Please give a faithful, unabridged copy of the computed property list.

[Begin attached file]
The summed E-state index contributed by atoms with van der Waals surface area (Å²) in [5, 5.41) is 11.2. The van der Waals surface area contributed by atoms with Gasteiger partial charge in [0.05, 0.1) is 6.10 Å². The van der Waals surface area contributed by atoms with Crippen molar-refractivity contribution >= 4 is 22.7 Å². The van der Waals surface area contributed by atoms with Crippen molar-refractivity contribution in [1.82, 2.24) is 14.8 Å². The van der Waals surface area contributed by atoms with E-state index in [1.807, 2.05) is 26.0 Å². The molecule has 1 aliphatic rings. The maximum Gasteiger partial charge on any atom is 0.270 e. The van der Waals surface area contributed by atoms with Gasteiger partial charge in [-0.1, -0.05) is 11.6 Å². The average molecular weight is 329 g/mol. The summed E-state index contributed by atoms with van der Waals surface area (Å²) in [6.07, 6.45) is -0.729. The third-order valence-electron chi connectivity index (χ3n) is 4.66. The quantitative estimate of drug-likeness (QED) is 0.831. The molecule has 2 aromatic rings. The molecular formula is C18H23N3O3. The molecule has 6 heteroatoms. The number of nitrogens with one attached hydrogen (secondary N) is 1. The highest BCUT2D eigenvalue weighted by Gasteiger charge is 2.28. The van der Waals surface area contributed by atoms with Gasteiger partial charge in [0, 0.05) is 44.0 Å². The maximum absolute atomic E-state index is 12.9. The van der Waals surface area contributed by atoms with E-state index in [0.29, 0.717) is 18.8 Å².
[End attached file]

The summed E-state index contributed by atoms with van der Waals surface area (Å²) in [5, 5.41) is 11.2. The van der Waals surface area contributed by atoms with Gasteiger partial charge in [0.05, 0.1) is 6.10 Å². The van der Waals surface area contributed by atoms with Crippen molar-refractivity contribution >= 4 is 22.7 Å². The van der Waals surface area contributed by atoms with Crippen molar-refractivity contribution in [1.82, 2.24) is 14.8 Å². The van der Waals surface area contributed by atoms with E-state index in [1.807, 2.05) is 26.0 Å². The molecule has 1 aliphatic rings. The maximum Gasteiger partial charge on any atom is 0.270 e. The van der Waals surface area contributed by atoms with Gasteiger partial charge in [-0.1, -0.05) is 11.6 Å². The average molecular weight is 329 g/mol. The summed E-state index contributed by atoms with van der Waals surface area (Å²) in [6.07, 6.45) is -0.729. The third-order valence-electron chi connectivity index (χ3n) is 4.66. The quantitative estimate of drug-likeness (QED) is 0.831. The molecule has 2 aromatic rings. The molecular formula is C18H23N3O3. The molecule has 6 heteroatoms. The number of nitrogens with one attached hydrogen (secondary N) is 1. The highest BCUT2D eigenvalue weighted by Gasteiger charge is 2.28. The van der Waals surface area contributed by atoms with Gasteiger partial charge in [0, 0.05) is 44.0 Å². The maximum absolute atomic E-state index is 12.9. The van der Waals surface area contributed by atoms with E-state index in [0.29, 0.717) is 18.8 Å².